Have you ever walked around (metaphorically, of course) your life, believing that you knew all that you needed to know about a certain subject? And then you came across an item/philosophy/belief system that was so unlike anything you had come across before that it made you question, not just the subject of note, but quite possibly life itself?
Ladies and gentlemen, let me introduce you to a Trappist Quadrupel. If American Lagers are the frat boys of the beer world, Trappist Quadrupels are the Shaolin Monks. Deep, complex, full of flavor, and oh so strong, these beers are meant to be enjoyed and considered, rather than mindlessly consumed. It is a dark ale, and comes in at a whopping 11.3% ABV. Disrespect this beer, and it will sneak up on you and kick you in the ass.
As I talked about on Friday, the Rochefort is a Trappist beer, and a secretive one at that, being one of the few breweries not opened to the public. But if you’re a believer that tradition is an indicator of quality, the monks at the Brasserie de Rochefort have been brewing there since 1595. That’s a full twenty-six years before the Pilgrims landed at Plymouth Rock, by the way.
So where does the number 10 comes from on the label? According to Michael Jackson (the drink guru MJ, not the Pop-Rock guru MJ), is simply the old way of measuring the gravity of the beer prior to fermentation. Gravity, in beer, is a rather important thing, letting the brewer know just how much sugar is in the brew, and thus how much alcohol one can expect post-fermentation. Coincidentally, the 10 is also indicative of how many weeks have to go by before the beer is ready to drink.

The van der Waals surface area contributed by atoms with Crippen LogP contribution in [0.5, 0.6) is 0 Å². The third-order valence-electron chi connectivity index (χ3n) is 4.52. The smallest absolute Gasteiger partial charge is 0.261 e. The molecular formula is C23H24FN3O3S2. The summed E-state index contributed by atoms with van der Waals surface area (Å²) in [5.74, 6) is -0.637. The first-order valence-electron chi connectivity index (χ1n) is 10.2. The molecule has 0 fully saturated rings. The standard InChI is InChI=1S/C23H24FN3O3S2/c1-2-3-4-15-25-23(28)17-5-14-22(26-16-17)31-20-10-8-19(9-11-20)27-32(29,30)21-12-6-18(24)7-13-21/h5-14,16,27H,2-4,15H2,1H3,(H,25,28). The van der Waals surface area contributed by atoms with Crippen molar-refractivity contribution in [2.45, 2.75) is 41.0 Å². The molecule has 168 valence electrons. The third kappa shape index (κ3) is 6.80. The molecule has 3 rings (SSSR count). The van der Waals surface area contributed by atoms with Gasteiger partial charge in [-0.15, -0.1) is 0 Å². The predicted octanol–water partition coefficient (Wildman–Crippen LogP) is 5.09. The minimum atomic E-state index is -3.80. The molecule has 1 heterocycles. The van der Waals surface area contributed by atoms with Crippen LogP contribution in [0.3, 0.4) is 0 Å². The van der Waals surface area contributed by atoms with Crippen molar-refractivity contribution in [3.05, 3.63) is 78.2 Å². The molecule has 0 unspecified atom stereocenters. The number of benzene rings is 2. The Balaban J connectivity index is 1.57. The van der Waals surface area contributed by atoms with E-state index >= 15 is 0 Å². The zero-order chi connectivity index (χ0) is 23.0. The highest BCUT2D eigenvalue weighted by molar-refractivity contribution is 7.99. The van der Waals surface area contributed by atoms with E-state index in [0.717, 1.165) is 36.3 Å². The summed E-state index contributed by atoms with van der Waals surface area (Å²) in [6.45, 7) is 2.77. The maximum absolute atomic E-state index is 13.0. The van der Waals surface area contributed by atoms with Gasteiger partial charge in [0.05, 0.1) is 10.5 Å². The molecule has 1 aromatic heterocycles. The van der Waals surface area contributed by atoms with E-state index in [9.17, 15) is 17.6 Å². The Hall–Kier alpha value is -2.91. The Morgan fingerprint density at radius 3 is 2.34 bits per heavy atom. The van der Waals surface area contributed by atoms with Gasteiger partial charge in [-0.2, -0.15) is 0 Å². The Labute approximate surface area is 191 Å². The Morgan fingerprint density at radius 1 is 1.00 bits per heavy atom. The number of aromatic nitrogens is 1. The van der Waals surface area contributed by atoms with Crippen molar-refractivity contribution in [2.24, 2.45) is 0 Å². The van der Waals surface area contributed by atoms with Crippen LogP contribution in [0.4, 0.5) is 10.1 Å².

So how does it taste?
Appearance: Dark Walnut Brown with a really nice full tan head. The beer itself is quite hazy.
Aroma: A bit of a tang, along with a small bit of a soapy smell. But then the malt shows, and puts on a bit of a dance in my nose.
Taste: Strong nutty taste to start, and then evolves into a bit of cola/fig taste, before ending on a nice wash of milk chocolate on the finish. It’s a very complex beer, possibly one of the most complex beers I’ve had yet.
Mouthfeel: Coats the tongue nicely, and it’s not afraid of being bold. Very nice.
Drinkability: A definite beer, in the best sense of the term. This is one that should be tried. Honestly? This is the benchmark that now defines what beer means to me.